Posts tagged with 'research'
15 June 2018 by Alex Patterson
For a curator the best part of any exhibition, is the first time you properly look at the objects. This is a time when you can make discoveries and investigate objects beyond their normal scope. When I first began work on the Whistler & Pennell: Etching the City exhibition, Keith our paper conservator analysed the condition of the prints. In doing so, he noticed a wonderful watermark on the paper used for James McNeill Whistler’s prints (1834-1903). It is a beautiful design with a central beehive motif surrounded by ornate scrollwork of leaves and flowers crowned with a fruit tree. It also shows the initials DEDB. I immediately wanted to learn more about where this paper came from and why it was used for Whistler’s prints so I could include it in the exhibition and share it with our visitors. This is what I found!
Apparently Whistler was very selective about what paper was used for his etchings. This wasn’t at all unusual; the etching revival had instigated a new interest in the aesthetic tone and structure of paper. Modern paper made in the early 19th century could be highly acidic and appear bright white after the introduction of wood pulp and chlorine bleaches into the paper-making process. Laid paper was also gradually replaced with wove paper which had a more even surface. Whistler, and indeed most printers, refused to use such paper as it affected the overall tone and aesthetic of the work. The modern paper created too much of a contrast between the inks and the white background. Also wove paper did not hold the ink in the same way as laid paper.
Following Rembrandt’s example, Whistler like most etchers’ and printers preferred to use ‘Old Dutch’ or silky Japanese paper. Throughout his life Whistler constantly searched stationers and old book shops looking for it, as large quantities could still be found in London, Paris and Amsterdam. Made from boiled and beaten rags, drained on wire moulds, ‘Old Dutch’ paper was high quality with a ribbed texture and creamy in colour. Japanese paper was alternatively made from the bark of a mulberry tree; it could vary in thickness and tone from pale cream to a pronounced yellow. These types of paper could be identified by their unique watermark.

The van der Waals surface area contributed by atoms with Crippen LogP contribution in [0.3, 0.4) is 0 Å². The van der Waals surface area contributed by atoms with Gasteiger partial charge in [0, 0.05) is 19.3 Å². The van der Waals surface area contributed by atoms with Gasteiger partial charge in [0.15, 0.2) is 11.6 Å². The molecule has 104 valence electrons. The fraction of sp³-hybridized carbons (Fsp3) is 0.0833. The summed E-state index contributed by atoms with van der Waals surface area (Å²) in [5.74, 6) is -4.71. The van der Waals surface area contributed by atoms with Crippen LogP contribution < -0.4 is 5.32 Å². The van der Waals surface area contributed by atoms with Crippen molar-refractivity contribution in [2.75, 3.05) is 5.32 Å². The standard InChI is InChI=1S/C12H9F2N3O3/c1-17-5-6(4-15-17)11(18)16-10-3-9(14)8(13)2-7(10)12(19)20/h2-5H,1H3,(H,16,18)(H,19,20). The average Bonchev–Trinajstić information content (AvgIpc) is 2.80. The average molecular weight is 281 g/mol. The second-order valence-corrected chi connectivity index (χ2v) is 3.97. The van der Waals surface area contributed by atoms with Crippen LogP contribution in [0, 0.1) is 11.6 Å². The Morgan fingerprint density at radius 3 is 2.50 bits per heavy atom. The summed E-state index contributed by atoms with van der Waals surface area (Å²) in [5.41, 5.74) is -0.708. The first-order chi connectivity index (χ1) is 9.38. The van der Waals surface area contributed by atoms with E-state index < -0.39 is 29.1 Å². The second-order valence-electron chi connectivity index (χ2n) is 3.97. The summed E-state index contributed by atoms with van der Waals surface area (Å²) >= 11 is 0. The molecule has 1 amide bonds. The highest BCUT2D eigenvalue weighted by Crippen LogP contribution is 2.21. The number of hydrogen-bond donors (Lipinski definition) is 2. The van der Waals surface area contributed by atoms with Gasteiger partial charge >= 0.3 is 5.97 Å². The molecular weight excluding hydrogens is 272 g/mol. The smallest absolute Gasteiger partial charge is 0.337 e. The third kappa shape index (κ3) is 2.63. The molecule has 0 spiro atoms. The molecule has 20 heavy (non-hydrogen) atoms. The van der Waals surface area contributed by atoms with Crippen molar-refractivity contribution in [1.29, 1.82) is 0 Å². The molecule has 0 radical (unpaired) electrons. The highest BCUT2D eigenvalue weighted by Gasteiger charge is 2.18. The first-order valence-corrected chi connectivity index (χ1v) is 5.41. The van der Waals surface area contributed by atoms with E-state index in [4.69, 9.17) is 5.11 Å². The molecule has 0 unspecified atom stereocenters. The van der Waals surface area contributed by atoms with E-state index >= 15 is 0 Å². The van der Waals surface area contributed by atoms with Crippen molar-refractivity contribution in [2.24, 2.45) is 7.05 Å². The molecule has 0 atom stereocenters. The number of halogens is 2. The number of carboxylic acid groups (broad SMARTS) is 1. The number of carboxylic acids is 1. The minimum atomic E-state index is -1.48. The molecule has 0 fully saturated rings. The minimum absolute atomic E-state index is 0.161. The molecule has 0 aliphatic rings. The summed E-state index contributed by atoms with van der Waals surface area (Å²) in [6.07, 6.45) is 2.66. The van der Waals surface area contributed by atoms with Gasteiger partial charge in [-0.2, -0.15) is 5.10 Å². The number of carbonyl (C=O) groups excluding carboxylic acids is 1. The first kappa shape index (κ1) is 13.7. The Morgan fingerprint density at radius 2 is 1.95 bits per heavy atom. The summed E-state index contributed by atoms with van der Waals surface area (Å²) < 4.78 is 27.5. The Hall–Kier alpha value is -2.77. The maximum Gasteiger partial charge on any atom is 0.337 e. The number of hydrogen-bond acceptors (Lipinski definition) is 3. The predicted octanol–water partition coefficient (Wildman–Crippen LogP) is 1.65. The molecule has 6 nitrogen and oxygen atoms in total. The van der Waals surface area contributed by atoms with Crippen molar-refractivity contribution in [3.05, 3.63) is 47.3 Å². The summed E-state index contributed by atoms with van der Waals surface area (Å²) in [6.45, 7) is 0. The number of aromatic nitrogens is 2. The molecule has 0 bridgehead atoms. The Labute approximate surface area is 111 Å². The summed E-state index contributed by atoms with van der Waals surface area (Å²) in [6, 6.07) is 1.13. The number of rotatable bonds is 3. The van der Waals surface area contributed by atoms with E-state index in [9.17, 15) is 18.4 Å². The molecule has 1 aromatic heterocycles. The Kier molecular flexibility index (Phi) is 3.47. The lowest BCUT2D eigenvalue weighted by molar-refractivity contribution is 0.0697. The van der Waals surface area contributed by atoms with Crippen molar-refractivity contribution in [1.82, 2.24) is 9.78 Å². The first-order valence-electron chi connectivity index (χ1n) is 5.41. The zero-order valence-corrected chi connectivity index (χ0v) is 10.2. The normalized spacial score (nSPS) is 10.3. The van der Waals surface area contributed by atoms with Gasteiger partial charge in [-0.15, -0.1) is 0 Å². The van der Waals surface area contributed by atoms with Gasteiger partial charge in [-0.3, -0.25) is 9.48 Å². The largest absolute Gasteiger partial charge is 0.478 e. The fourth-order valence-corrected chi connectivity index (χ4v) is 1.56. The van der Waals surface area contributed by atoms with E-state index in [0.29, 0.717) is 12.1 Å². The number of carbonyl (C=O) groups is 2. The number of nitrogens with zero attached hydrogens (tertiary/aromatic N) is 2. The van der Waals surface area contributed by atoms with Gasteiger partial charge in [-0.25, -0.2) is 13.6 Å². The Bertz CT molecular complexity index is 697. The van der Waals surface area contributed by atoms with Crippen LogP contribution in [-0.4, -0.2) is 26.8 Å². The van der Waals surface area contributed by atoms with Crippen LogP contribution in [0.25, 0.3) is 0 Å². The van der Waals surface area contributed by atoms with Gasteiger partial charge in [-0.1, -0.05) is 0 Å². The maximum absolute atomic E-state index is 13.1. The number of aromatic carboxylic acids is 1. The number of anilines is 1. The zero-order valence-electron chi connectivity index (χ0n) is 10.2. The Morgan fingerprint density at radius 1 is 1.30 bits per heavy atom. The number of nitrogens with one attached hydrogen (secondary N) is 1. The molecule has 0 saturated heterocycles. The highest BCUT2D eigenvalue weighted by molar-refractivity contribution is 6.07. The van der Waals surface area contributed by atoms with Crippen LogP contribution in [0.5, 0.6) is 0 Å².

A watermark is design or motif that is caused by thickness variations created by the wire mould when shaping the paper. The ‘beehive’ watermark that we found on Whistler’s print’s, shown in transmitted light, is not the mark of ‘Old Dutch’ papermakers as I originally thought, but it can be traced to Holland.
The ‘beehive’ watermark is associated with the Honig (honey) family of Dutch papermakers who owned mills in Zaandijk, North Holland. The coat of arms was widely copied throughout the Netherlands and came to represent Dutch papermaking more generally. Whistler’s ‘beehive’ watermark is a variation belonging to the De Erven de Blauw papermakers from the 1820s, which explains the initials DEDB within the design (there were alternate versions of the De Erven de Blauw watermark also shown)
We would have never known that these watermarks existed on the Walker Art gallery’s prints before as they are not visible under normal lighting conditions, it was crucial to photograph our findings through transmitted light to document the work. This research and photographs of all the prints which contain the watermark are permanently available for everyone to view on Watermark, our online collection of works on paper.
8 June 2018 by Alex Patterson
My research for the Whistler & Pennell: Etching the City exhibition at the Lady Lever Art Gallery uncovered some really interesting information about James McNeill Whistler (1834-1903) and his connection to Liverpool and Lancashire area. Read more…
“Throughout its history Pembroke Place has been home to a number of different types of leisure activities, from roller-skating rinks to zoos. It probably comes as no surprise that a series of public houses and hotels also thrived in the area. Some of our researchers have been investigating the night-life of Pembroke Place and the history of its establishments.
The Pembroke Hotel was pre-eminent, with mentions of its events appearing in both the local and national press. Throughout the late-Victorian Era, this local fixture hosted numerous gatherings attended by local dignitaries. Read more…